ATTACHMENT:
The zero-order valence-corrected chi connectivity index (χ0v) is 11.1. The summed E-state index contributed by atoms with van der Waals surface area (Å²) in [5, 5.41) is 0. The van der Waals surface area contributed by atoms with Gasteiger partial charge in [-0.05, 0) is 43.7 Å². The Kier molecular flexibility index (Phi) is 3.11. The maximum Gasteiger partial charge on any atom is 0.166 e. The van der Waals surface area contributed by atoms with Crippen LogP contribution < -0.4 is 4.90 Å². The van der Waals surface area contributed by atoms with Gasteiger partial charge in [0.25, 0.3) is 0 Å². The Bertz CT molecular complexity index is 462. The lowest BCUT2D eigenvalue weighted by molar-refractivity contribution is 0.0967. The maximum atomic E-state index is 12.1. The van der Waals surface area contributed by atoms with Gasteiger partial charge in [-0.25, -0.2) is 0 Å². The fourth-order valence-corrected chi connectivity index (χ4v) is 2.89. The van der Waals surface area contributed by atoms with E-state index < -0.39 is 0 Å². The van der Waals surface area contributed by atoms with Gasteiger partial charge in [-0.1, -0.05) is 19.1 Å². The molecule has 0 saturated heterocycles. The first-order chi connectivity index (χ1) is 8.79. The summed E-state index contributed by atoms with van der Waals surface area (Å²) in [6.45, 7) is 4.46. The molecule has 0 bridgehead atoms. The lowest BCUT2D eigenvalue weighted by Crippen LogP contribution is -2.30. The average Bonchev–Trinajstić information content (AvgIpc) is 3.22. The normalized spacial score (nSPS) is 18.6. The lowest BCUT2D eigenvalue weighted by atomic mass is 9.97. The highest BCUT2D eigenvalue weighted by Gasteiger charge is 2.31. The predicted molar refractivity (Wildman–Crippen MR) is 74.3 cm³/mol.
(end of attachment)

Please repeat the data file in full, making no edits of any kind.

The zero-order valence-corrected chi connectivity index (χ0v) is 11.1. The summed E-state index contributed by atoms with van der Waals surface area (Å²) in [5, 5.41) is 0. The van der Waals surface area contributed by atoms with Gasteiger partial charge in [-0.05, 0) is 43.7 Å². The Kier molecular flexibility index (Phi) is 3.11. The maximum Gasteiger partial charge on any atom is 0.166 e. The van der Waals surface area contributed by atoms with Crippen LogP contribution < -0.4 is 4.90 Å². The van der Waals surface area contributed by atoms with Gasteiger partial charge in [0.25, 0.3) is 0 Å². The Bertz CT molecular complexity index is 462. The lowest BCUT2D eigenvalue weighted by molar-refractivity contribution is 0.0967. The maximum atomic E-state index is 12.1. The van der Waals surface area contributed by atoms with Gasteiger partial charge in [-0.25, -0.2) is 0 Å². The fourth-order valence-corrected chi connectivity index (χ4v) is 2.89. The van der Waals surface area contributed by atoms with E-state index < -0.39 is 0 Å². The van der Waals surface area contributed by atoms with Gasteiger partial charge in [-0.1, -0.05) is 19.1 Å². The molecule has 0 saturated heterocycles. The first-order chi connectivity index (χ1) is 8.79. The summed E-state index contributed by atoms with van der Waals surface area (Å²) in [6.45, 7) is 4.46. The molecule has 0 bridgehead atoms. The lowest BCUT2D eigenvalue weighted by Crippen LogP contribution is -2.30. The average Bonchev–Trinajstić information content (AvgIpc) is 3.22. The normalized spacial score (nSPS) is 18.6. The lowest BCUT2D eigenvalue weighted by atomic mass is 9.97. The highest BCUT2D eigenvalue weighted by Gasteiger charge is 2.31. The predicted molar refractivity (Wildman–Crippen MR) is 74.3 cm³/mol.